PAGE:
Challenge,  Fun Stuff

I Have Built 33 Kickstarter Campaigns…

Working on #34 Now…

It is for the upcoming 2023 Holiday Spectacular. (Details to come soon.)

Way back when I first started, Kickstarter was a fairly new platform and we used it first for our Fiction River volumes and then to test if there was any interest in restarting Pulphouse Fiction Magazine. There was intrest and we are still going, coming back from a hiatus caused by my eyes going bad for a time. Of the 33 campaigns, five have been for Pulphouse subscription drives and five for Fiction River projects.

Back in the first twenty-five or so campaigns, I built and wrote every detail. Last year or so I have had fantastic help on just about everything, again thanks to my eyes. Now each campaign really is an amazing group project. And we are all learning and getting better.

But I still put them together from all the parts, and each campaign, especially the size and numbers of details we do, feels like it is like putting together a short novel. And I spend about the same amount of time on a campaign as I would writing a short novel.

But I am not tired of doing it, and they are worth it for a bunch of reasons.

First, a Kickstarter campaign is a fantastic way to launch a book or a project.

Second, sometimes because of Kickstarter, we come up with projects we never would have thought about. The Colliding Worlds, Crimes Collide, and Fantasies Collide major collections of 100 stories each are prime examples. 50 of my stories, 50 of Kris’s stories in each project each year. We Kickstarted each one and did great. Without Kickstarter we never would have done them.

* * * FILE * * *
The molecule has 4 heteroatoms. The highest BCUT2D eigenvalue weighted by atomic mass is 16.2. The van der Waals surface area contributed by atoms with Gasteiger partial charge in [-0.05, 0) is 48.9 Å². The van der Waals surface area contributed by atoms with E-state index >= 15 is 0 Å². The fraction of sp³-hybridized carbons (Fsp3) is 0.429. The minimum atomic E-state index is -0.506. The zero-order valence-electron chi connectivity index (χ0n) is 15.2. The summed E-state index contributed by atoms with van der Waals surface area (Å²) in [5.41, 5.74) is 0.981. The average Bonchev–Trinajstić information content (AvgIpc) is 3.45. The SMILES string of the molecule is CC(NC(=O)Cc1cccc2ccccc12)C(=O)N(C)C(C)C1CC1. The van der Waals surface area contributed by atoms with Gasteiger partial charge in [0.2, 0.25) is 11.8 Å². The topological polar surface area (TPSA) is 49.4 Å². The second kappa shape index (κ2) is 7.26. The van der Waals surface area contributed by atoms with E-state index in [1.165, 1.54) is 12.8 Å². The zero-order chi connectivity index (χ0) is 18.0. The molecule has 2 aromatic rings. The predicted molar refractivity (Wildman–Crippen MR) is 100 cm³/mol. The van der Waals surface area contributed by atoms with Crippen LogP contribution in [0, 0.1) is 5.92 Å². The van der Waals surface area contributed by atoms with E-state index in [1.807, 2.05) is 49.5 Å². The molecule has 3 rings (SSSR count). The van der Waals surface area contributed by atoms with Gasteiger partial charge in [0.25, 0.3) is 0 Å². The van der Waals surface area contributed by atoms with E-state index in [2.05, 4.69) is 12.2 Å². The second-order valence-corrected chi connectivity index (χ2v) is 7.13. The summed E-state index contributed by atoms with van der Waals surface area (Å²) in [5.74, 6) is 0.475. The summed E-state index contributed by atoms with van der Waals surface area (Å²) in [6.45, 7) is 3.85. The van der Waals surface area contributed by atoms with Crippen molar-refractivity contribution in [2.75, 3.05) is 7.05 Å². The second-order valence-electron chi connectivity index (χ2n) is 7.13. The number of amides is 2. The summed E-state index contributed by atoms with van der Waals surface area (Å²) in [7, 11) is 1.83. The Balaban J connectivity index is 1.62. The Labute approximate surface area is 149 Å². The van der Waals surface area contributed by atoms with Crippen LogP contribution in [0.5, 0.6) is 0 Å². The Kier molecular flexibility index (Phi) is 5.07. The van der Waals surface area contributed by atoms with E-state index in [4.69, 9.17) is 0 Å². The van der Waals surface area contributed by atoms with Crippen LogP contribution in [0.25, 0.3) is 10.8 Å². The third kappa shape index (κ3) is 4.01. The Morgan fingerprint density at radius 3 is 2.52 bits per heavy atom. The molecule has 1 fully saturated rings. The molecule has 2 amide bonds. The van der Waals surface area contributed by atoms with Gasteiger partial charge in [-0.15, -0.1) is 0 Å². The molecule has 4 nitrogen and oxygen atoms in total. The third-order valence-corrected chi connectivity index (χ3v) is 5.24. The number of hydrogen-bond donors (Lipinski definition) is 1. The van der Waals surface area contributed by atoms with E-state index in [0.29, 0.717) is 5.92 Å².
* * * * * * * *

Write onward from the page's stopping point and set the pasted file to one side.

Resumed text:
Third, we use a new campaign to update a project, things like new covers, hardbacks, and so on.

And sometimes we just do one for the fun of it like helping an indie bookstore get some working capital.

Last year we did six campaigns, this year we are on track to do eight.

And each campaign, the way we are doing them at the moment, gives Kris and I an excuse to teach series of classes or special classes we would never get around to without a Kickstarter campaign. And that is great fun.

One more thing… With the rising of of author Shopify stories, we are using Kickstarter campaigns to bring in merchandise for our series or products and that is really building out Shopify stories.

I have about five authors who have started a Kickstarter campaign this last week that I will be doing a post about, both here and through the free Kickstarter class on Teachable. Help them get a few more backers.

But one warning. Kickstarter policy makes you say if you have used any AI product in the work or for the campaign. (If you don’t say you did and they find out, they ban you from the site.) If you have, I will not back your campaign or promote it because I will not promote anyone stealing other artist’s work. Just saying.

But for those of you who have been thinking about doing a campaign, there are a number of step-by-step books out there on how to put one together. Study campaigns you like and imitate.

And I will be glad to look at it before you launch to help where I can. Email me directly.

Now for me it is back to working on #34. Fun stuff.



  • T Thorn Coyle

    Kickstarter is a blast! It’s also been a boon to my publishing business. I run three a year and am launching my seventh next week!

    I’m so glad you shared the wealth on this platform by teaching so many people for free.

  • Jason M

    Are you opposed to the use of AI image generator tools such as DALL-E or Midjourney for any purpose whatsoever?

    • dwsmith

      100%. You would be stealing other artist’s work.

      Wait until all the billion lawsuits get settled and the artists and authors are at least getting paid.

  • Mark Kuhn

    Looking forward to the Holiday Spectacular.
    Any chance of seeing a new Retrieval Artist story in the near future?

    • dwsmith

      Kris puts out books only when Kris puts out books. Until they leave her office, no one has a clue as to what or when she might be working on something. And I suggest all writers be that protective of their work. So answer. Not a clue.